I was trying to show them, to sell a concept that I felt would serve not only the fans - what the fans wanted to see - but also would serve the studio agenda of seeing it updated, added new characters and also the younger element, bringing in our children, so that it was a way of building your bridge between the past and the future. But I understand. Obviously, I didn't have any credentials as a producer or director and so I think that they were very nervous about saying yes. But you know, Terry Carter, the minute I said, "Would you do it?" (snaps fingers) He said, "Tell me when and where." John Colicos, same thing, he had no qualms at all. He was more than willing to do it. And so everybody else that I asked said yes right away, but I do understand why the other actors felt a little nervous about doing it.
And to tell you the truth, when I went to play the trailer for Universal, they were almost a little weird about me playing it, because I think they were terrified that it was going to be a little piece of, you know, like a backyard production. When I played it for them, they were really quite shocked. They didn't expect something to be that good.
So you didn't have any of the rights to the movies, to the TV series, you wanted to show Universal.
No. I wouldn't have tried to do something behind their back, I was trying to create a presentation in order to inspire them to move forward with a remake or continuation of the original series. It was only as we got involved in creating the trailer that it became clear to me that maybe we came up with some other company, you know, because we started meeting Sony. We got to know many professionals such as Volker Engel, who won the Academy Award for writing ID4 (Independence Day) special effects supervisor, he and his company Dreamscape (Dreamscape Imagery, Inc, a visual effects CG studio, 1997 Academy Award winner for Independence Day) got involved with helping us develop the trailer.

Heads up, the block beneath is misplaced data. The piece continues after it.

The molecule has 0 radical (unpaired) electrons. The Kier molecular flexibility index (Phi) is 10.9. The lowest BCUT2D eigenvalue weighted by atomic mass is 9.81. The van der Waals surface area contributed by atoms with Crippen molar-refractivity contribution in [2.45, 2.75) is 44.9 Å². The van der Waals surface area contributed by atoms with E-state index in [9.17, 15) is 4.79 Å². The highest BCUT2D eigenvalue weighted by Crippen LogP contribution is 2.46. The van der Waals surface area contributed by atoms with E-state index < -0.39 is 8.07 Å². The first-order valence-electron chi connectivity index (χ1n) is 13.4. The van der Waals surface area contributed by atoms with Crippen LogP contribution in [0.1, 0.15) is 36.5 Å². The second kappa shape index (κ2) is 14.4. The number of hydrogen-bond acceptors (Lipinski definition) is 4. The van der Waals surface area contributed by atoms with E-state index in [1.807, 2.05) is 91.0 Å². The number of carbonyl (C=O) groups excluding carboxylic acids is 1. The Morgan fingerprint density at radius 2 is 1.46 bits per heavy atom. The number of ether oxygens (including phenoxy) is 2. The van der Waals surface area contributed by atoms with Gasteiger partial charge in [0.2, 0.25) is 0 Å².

I kept thinking maybe we should just put together a team, because he was an Academy Award winner, then we had WonderWorks (WonderWorks, Inc. an Emmy winning, Academy Award nominated visual effects miniatures studio). Dean Cundey, who was the DP (director of photography) for Jurassic Park and Apollo 13 with Spielberg, came on to film for us. We had all these wonderful people helping us and I thought maybe we should just put together a whole team and pitch the concept. I actually had one of the biggest companies, who had developed and produced Armageddon and big movies like that, who wanted to help take me to Universal and put together a team and develop a new Battlestar Galactica series, and they were willing to fund it. So there was a lot of interest in bringing back the series, continuing it.
Richard Hatch as Apollo on Battlestar Galactica 1978
Did you talk to Glen Larson at all? Did you work with him?